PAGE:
What do we do to ensure that our fantastic wireframes inspire fantastic graphic design and ultimately create a fantastic website?
What is a wireframe?
“A wireframe is a stripped-down visual representation of a single web page, devoid of any graphic treatment”
Definition from Strange Systems.
What are wireframes used for?
I spend a lot of time here at cxpartners creating wireframes. They are used to generate ideas, test with users, gain client signoff and ultimately create a blueprint for the website or application I’m working on.
Deliver the deck
What happens after I’ve delivered my wireframe deck to the development team? The back- and front-end programmers work their magic, the copywriters sharpen their pencils and the graphic designers need to apply their design concepts to the pages defined in the wireframes.
Don’t colour in the wireframes
Information architects often joke that a graphic designer’s task is to colour in wireframes – all the navigation and content is there (literally) in black and white, so the designer just needs to wave the corporate colours over the deck and the job’s a good ‘un.
This exposes a potential conflict between graphic design and information architecture – at what point does one person’s job end and another begin? How does it feel when a hefty wireframe deck lands on a graphic designer’s desk, and they feel that the only remaining task is to get the coloured pencils out? The last thing I want a designer to feel is that their creativity is stifled by the constraints of the wireframes.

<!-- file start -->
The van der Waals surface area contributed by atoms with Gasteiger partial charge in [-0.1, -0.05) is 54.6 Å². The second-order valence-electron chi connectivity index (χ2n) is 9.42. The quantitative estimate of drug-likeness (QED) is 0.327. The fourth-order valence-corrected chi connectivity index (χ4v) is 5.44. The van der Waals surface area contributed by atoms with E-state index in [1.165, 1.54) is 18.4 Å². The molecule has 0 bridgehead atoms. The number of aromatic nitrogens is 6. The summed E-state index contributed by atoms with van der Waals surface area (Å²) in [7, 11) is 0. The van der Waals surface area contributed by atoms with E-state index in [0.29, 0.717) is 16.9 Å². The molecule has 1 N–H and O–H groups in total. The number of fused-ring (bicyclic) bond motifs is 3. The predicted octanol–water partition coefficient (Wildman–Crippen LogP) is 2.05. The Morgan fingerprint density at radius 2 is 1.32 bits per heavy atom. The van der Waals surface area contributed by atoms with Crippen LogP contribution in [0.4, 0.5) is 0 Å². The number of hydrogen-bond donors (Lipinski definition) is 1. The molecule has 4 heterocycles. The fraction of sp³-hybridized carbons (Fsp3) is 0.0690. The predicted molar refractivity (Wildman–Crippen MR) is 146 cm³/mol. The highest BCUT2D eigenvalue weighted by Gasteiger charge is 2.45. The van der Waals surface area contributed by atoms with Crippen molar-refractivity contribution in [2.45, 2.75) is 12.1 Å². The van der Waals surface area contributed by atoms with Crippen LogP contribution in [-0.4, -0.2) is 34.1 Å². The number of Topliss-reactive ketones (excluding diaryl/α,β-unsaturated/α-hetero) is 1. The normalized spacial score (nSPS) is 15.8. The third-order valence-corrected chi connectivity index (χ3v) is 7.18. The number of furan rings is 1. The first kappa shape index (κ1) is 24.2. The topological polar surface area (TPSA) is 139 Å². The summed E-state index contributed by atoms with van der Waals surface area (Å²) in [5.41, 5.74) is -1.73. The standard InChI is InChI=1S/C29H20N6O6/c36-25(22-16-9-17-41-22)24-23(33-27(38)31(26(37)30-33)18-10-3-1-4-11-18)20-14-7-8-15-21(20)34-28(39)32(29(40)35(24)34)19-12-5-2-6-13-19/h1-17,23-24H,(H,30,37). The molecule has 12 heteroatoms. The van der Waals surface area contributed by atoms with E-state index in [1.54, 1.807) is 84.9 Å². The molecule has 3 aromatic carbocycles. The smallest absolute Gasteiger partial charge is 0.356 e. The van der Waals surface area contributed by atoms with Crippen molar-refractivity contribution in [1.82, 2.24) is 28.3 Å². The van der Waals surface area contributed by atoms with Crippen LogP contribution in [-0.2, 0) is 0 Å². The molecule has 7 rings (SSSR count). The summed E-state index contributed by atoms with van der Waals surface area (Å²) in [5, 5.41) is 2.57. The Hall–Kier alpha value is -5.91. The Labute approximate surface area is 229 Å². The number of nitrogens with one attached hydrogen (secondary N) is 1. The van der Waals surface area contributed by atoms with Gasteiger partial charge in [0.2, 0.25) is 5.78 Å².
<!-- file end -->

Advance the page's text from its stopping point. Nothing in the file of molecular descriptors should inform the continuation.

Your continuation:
Involve the designers from the start
Which is why cxpartners advocates a user-centred design process that involves key stakeholders from the outset. Stakeholders include clients and end-users, as well as coders and designers. Get whiteboarding with them from day one. Include them in key decisions. Bring them along to user testing. User-test early graphic design ideas. Ensure they see the wireframes evolve over time, and can influence that process.
Ownership & understanding
A designer with ownership and understanding of the wireframes will be able to interpret them with flexibility and creativity long after the original project has been delivered. Websites are constantly evolving and a design team with a thorough understanding of the thinking behind the wireframes will be able to make tweaks and additions whilst maintaining a great customer experience.
I love to see my wireframes come to life, so of course cxpartners makes itself available to the production team throughout the design and development process. A quick phone call is usually all it takes to answer any questions. And I get to see my wireframes woven together with clever code and great graphic design into a website with fantastic user experience…